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Jim Schwartz acknowledged that he wanted to be careful about his next job opportunity after being fired as head coach of the Detroit Lions.

But to hear him talk about the opportunity he has to work with the Buffalo Bills as their defensive coordinator, it sounded like saying “yes” to head coach Doug Marrone’s job offer last Friday was the ultimate no-brainer. Schwartz was officially introduced as Bills defensive coordinator at One Bills Drive on Monday afternoon.

He replaces Mike Pettine, who after one season as Bills’ defensive coordinator accepted the head coaching position with the Cleveland Browns last week.

“This is a tremendous opportunity for a defensive coordinator,” said Schwartz. “There are some real positives we can build on here.”

The biggest pluses for Schwartz – a unit that has some talent, including a defensive line that featured three Pro Bowlers (end Mario Williams, tackles Kyle Williams and Marcell Dareus) in this past Sunday’s annual all-star showcase and a back-end led by three-time Pro Bowl safety Jairus Byrd. Schwartz also said he’s thrilled to get the chance to work with defensive backs Stephon Gilmore and Leodis McKelvin, cornerbacks he’s admired from afar – going back to their college days.

“We certainly have some good pieces in place to work around and we’re excited to get back to work,” Schwartz said.

Schwartz, who has a reputation for coaching aggressive, hard-to-play-against defenses, inherits a unit that finished second in the NFL in both sacks and interceptions but finished just 28th against the run. The Bills gave up a league-high 19 runs of 20 yards or more.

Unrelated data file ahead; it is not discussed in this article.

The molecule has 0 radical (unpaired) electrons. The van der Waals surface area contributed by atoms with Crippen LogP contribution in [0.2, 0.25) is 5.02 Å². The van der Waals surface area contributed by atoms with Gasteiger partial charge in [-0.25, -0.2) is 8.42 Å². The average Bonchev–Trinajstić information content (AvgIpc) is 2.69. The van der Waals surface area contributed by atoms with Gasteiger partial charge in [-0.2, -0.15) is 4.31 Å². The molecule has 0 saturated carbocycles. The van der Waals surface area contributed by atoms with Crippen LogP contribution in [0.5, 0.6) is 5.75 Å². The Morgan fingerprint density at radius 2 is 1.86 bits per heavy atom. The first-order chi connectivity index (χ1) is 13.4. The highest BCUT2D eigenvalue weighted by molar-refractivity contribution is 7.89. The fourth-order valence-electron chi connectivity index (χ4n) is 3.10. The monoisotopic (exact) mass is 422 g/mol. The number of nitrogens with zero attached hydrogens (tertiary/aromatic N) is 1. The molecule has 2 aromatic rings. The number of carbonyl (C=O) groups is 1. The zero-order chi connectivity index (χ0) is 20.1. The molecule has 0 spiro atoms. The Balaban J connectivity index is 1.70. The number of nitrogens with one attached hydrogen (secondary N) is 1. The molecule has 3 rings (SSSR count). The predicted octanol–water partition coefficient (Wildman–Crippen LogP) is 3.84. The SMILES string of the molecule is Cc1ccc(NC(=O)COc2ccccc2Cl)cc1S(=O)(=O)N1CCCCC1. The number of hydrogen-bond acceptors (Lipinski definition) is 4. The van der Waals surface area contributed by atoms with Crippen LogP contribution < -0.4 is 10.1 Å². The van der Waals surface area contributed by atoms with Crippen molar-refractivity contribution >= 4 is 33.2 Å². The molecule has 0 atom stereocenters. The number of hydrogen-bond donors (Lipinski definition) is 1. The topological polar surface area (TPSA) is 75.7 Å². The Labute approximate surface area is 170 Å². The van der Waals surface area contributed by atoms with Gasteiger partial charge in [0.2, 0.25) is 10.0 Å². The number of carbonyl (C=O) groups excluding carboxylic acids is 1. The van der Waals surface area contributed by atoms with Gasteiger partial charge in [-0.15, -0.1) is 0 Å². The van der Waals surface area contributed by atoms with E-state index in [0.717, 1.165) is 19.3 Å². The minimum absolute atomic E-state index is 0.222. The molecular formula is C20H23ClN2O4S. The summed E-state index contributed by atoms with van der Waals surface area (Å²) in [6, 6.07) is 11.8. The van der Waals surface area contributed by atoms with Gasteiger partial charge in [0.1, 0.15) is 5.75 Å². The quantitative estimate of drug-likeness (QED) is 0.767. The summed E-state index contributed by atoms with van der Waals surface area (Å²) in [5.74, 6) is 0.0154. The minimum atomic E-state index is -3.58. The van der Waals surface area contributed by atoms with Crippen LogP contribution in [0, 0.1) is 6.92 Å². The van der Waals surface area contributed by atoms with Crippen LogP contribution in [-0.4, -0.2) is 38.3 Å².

That’s something Marrone hopes will change under Schwartz, who in his eight seasons as defensive coordinator with Tennessee guided a unit that ranked sixth or better against the run each season and allowed the fewest rushing yards in 2003.
“We are excited we were able to hire a defensive coordinator with a tremendous track record,” said Marrone.

Among the reasons Marrone cited for hiring Schwartz, who went 29-51 in five seasons as Lions coach:

  • His defenses are very tough to game plan against.
  • His defenses are very difficult to run on.
  • His defenses have a reputation for being tough.

“Professionally I’ve known Jim for quite a while,” Marrone said. “Having watched his defenses and how they’ve played ... It goes back to my original theory. You look at high end defensive coordinators you look at people who you don’t like going against their defenses. ...We were very fortunate ... to get on a plane to Mobile, sit down with Jim and get this done.”

--Miguel Rodriguez